Sousse Heritage Under Threat
By Mohammad Ali Khalifa
Medina of Soussse, Tunisia, June,2015 (alikhbaria) – Sheikh Hammadi Al –Mawlawi, 80, slaps his hands together in a sign of despair at the situation that has befallen the ancient medina of Sousse, where building violations continue unabated under the watchful eyes of the powerless municipality.
“I no longer recognize the old city and cannot distinguish its characteristics which have withstood many decades”, says Al-Mawlawi, President of “La Memoire de Sousse” Society.
For that, he blames three parties: the “Municipality”, the National Heritage Institute that was linked to the ruling party of president Ben Ali who was toppled in January 2011 and successive governments since the revolution.
None of the three have laid any plan to save the city, an important commercial and military port during the Aghlabid period (800-909) and a typical example of a town dating from the first centuries of Islam.
The three parties acknowledge their negligence but say “lack of resources” and personnel leaves them unable to intervene. But other local associations trying to salvage the city’s heritage state say conflicting interest amongst the three parties are allowing culprits to harm its historical monuments.
There are no punitive measures cited in the Amended Law for the Protection of Heritage, Historical Antiquities and Traditional Arts. The situation has been worsening since the 2011 revolution as the local administration and court system became weaker.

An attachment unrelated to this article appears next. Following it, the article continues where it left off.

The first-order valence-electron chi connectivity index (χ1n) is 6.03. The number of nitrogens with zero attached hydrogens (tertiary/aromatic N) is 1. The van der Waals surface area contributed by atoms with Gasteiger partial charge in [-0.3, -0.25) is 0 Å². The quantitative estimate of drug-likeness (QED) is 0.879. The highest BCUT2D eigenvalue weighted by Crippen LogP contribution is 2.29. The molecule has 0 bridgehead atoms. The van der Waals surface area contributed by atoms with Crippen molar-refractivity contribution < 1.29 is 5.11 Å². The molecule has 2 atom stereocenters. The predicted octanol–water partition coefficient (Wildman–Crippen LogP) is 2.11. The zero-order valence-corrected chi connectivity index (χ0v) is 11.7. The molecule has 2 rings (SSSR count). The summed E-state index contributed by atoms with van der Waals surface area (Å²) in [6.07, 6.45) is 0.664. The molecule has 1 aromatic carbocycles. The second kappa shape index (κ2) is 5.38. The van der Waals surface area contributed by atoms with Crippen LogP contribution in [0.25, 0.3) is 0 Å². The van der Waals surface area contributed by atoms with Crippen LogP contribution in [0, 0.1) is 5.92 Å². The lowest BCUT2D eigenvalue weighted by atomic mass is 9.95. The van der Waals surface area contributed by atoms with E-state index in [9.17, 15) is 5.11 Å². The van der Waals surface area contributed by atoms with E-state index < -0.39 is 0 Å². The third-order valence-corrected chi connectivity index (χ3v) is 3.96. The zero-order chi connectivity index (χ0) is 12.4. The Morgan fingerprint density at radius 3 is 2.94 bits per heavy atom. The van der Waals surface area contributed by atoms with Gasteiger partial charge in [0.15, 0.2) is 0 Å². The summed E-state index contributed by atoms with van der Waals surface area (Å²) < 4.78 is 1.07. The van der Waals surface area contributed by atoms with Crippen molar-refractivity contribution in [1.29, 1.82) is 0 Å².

Hence, the Medina of Sousse, listed on the UNESCO World Heritage in 1988, might lose its status because it is unable to maintain the needed criteria. (refer to frame 1).
The municipality is unable to monitor these sites or control construction permits. It neither has the resources and nor the ability to implement orders to demolish buildings which disfigure the city, as this investigative report shows.
Abuses and Thefts
The palace of the Sanhaji king Al Mu’izz Ibn Badis (1008 – 1061), which lies at the centre of the “Aghlabid’s Way”, the city’s main street, is now deserted, with no restoration, except for some cement work that was carried out by the National Heritage Institute in violation of the preservation methods for antiquities stipulated by UNESCO. This was the scene of a major police raid in February 2015 after the apprehension of a gang that had bought the building from a private owner, who in turn had purchased it from the state. The gang also purchased six other houses in the city. They looted the antiquities of the palace and the six homes and smuggled them. This is the only case being looked at by the Tunisian court because it was the only time the National Heritage Institute had filed a lawsuit against the owners accusing them of stealing and smuggling antiquities.
The societies that look after the welfare of the city have been “warning” to the Institute whenever they have noted a transgression. But these notices do not reach the judiciary.
Najat AnNabli Ayad, member of the Office of the Special Delegation to the city of Sousse, states that societies and persons who wish draw the attention of authorities to wrong doings find it difficult to do so because of intertwined prerogatives.
Restoration and Demolition
This reporter examined the 300-meter long street marking the Aghlabid’s Way that was restored under the supervision of the Sousse Municipality and the Building Renovation Agency between July and October 2014. He documented how several buildings on both sides of the street were effaced. Three stores were added to an ancient house known as Dar Abu Ashour without taking into consideration the architectural characteristics of the city. He also documented cases of random renovations not adherent with special instructions for the preservation of antiquities. The street includes a cafe, 17 stores and 65 houses. Up to 58 of these buildings were renovated in a manner that did not adhere to the architectural characteristics of the city as set by the UNESCO guidelines) – (refer to frame 3).